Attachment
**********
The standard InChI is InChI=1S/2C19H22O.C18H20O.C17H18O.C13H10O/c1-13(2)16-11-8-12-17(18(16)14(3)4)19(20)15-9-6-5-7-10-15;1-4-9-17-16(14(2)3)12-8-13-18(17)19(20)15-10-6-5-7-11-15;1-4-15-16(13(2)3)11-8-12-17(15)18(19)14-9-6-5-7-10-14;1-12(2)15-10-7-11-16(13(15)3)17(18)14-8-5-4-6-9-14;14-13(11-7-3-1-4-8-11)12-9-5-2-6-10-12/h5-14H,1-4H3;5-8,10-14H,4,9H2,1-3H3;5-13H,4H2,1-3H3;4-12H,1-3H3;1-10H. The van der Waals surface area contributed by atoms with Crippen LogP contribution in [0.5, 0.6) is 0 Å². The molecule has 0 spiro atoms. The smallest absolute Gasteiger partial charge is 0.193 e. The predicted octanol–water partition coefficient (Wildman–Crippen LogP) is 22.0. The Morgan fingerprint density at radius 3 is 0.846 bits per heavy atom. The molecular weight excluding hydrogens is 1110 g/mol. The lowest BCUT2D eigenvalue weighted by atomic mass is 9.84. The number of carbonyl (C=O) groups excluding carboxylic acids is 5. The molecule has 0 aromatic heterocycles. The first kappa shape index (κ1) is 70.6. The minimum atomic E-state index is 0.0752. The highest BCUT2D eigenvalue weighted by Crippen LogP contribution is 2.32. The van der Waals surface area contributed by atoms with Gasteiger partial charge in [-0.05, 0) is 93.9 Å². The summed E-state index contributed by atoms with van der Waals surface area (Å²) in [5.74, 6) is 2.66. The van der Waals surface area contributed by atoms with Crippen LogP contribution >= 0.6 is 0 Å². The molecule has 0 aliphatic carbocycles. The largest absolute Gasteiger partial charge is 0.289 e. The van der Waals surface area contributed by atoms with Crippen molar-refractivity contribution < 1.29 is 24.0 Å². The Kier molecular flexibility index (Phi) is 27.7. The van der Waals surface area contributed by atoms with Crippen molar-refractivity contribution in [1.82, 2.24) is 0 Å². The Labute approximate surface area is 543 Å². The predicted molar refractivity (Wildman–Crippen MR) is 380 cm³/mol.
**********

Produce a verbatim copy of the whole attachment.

The standard InChI is InChI=1S/2C19H22O.C18H20O.C17H18O.C13H10O/c1-13(2)16-11-8-12-17(18(16)14(3)4)19(20)15-9-6-5-7-10-15;1-4-9-17-16(14(2)3)12-8-13-18(17)19(20)15-10-6-5-7-11-15;1-4-15-16(13(2)3)11-8-12-17(15)18(19)14-9-6-5-7-10-14;1-12(2)15-10-7-11-16(13(15)3)17(18)14-8-5-4-6-9-14;14-13(11-7-3-1-4-8-11)12-9-5-2-6-10-12/h5-14H,1-4H3;5-8,10-14H,4,9H2,1-3H3;5-13H,4H2,1-3H3;4-12H,1-3H3;1-10H. The van der Waals surface area contributed by atoms with Crippen LogP contribution in [0.5, 0.6) is 0 Å². The molecule has 0 spiro atoms. The smallest absolute Gasteiger partial charge is 0.193 e. The predicted octanol–water partition coefficient (Wildman–Crippen LogP) is 22.0. The Morgan fingerprint density at radius 3 is 0.846 bits per heavy atom. The molecular weight excluding hydrogens is 1110 g/mol. The lowest BCUT2D eigenvalue weighted by atomic mass is 9.84. The number of carbonyl (C=O) groups excluding carboxylic acids is 5. The molecule has 0 aromatic heterocycles. The first kappa shape index (κ1) is 70.6. The minimum atomic E-state index is 0.0752. The highest BCUT2D eigenvalue weighted by Crippen LogP contribution is 2.32. The van der Waals surface area contributed by atoms with Gasteiger partial charge in [-0.05, 0) is 93.9 Å². The summed E-state index contributed by atoms with van der Waals surface area (Å²) in [5.74, 6) is 2.66. The van der Waals surface area contributed by atoms with Crippen LogP contribution >= 0.6 is 0 Å². The molecule has 0 aliphatic carbocycles. The largest absolute Gasteiger partial charge is 0.289 e. The van der Waals surface area contributed by atoms with Crippen molar-refractivity contribution < 1.29 is 24.0 Å². The Kier molecular flexibility index (Phi) is 27.7. The van der Waals surface area contributed by atoms with Crippen molar-refractivity contribution in [1.82, 2.24) is 0 Å². The Labute approximate surface area is 543 Å². The predicted molar refractivity (Wildman–Crippen MR) is 380 cm³/mol.